The Mudcat Café TM
Thread #143842   Message #3327808
Posted By: Steve Gardham
23-Mar-12 - 02:59 PM
Thread Name: Origins: Child Ballads in 18th c. America?
Subject: RE: Origins: Child Ballads in 18th c. America?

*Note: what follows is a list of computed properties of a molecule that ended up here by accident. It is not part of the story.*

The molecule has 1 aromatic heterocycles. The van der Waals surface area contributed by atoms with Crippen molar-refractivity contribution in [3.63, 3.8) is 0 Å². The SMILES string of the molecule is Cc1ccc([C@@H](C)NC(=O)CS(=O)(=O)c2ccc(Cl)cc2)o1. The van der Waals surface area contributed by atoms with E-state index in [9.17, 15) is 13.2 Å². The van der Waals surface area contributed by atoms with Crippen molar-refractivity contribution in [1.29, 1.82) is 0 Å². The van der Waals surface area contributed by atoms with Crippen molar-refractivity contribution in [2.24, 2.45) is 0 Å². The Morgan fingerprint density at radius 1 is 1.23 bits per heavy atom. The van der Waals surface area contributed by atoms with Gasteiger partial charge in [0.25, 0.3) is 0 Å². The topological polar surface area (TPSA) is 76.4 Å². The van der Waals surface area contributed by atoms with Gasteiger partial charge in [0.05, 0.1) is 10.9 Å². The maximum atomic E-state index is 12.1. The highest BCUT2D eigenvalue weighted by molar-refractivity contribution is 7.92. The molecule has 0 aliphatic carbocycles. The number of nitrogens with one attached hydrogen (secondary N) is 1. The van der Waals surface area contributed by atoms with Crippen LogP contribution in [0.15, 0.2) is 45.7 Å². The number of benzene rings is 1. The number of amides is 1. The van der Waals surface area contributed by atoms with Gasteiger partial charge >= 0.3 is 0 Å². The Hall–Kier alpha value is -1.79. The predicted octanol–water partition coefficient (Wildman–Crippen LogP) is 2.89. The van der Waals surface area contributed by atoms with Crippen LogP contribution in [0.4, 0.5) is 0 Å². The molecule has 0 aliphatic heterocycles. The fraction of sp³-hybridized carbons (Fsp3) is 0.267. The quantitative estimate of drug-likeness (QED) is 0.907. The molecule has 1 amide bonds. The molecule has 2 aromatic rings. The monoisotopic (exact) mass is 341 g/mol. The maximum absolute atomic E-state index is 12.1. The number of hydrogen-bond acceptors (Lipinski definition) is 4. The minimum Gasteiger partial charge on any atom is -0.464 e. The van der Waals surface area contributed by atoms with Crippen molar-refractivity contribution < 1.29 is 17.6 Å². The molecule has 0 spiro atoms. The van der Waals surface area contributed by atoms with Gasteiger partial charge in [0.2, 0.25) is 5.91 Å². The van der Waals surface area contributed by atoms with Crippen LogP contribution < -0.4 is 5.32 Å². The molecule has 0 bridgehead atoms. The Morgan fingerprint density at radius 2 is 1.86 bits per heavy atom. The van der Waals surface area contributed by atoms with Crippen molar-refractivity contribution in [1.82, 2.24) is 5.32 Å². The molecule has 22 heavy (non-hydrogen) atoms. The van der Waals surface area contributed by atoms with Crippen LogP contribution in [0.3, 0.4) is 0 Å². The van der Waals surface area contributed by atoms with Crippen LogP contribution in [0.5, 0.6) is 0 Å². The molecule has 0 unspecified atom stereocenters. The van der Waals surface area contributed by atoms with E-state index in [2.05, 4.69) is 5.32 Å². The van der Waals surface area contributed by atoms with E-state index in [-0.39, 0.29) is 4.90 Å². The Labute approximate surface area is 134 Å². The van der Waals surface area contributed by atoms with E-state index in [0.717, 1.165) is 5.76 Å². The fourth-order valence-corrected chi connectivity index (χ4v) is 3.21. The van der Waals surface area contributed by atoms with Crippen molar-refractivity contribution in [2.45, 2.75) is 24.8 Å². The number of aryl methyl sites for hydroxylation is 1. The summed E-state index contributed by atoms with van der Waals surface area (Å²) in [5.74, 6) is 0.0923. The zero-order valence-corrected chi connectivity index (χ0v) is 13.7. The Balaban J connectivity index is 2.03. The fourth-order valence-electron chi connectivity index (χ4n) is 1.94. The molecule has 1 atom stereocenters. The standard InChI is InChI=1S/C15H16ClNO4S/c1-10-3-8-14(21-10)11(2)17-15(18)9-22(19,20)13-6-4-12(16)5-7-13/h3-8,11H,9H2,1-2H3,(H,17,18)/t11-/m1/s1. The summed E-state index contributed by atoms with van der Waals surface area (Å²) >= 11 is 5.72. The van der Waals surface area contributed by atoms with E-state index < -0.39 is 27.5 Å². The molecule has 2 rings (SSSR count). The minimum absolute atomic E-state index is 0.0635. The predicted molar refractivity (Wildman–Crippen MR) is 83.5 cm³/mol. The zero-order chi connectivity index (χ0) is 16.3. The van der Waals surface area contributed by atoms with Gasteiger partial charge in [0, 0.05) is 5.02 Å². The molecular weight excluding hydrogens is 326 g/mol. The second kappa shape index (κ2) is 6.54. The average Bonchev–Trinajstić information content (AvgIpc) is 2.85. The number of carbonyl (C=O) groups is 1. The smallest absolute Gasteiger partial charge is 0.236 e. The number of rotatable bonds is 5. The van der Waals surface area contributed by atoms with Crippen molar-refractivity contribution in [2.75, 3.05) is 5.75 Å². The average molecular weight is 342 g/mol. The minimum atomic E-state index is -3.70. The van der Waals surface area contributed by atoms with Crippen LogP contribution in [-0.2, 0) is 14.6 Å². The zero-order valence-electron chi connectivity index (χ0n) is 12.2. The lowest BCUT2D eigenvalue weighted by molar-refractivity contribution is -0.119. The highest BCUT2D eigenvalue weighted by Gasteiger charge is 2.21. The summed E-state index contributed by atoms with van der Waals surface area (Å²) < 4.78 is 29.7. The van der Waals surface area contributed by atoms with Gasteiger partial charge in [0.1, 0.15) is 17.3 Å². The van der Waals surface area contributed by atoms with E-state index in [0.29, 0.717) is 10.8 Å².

John, In the 18th century most of the better off in Britain were into theatrical and pleasure garden songs and songs we wouldn't really recognise as folksong nowadays. The Jefferson books are really of this type. Culture in America at that time more or less, as you would expect, mirrored that in Britain. Whilst possibly in the 16th and 17th centuries there was some interest in the ballads, by the 18th century they were the province of antiquarians and those much further down the social scale. What survived by then was more the province of old nurses and the poorer tradespeople, those who couldn't afford to buy the current sheet music and go to the theatre. This is one reason why the likes of Dibdin's prolific output didn't survive in oral tradition, and of course the nature of the material. If you trawl through 18thc collections you have to put up with 99% flowery poetic mush before you come across the 1% that looks remotely like folksong, but they are there and it is worthwhile if you have the patience.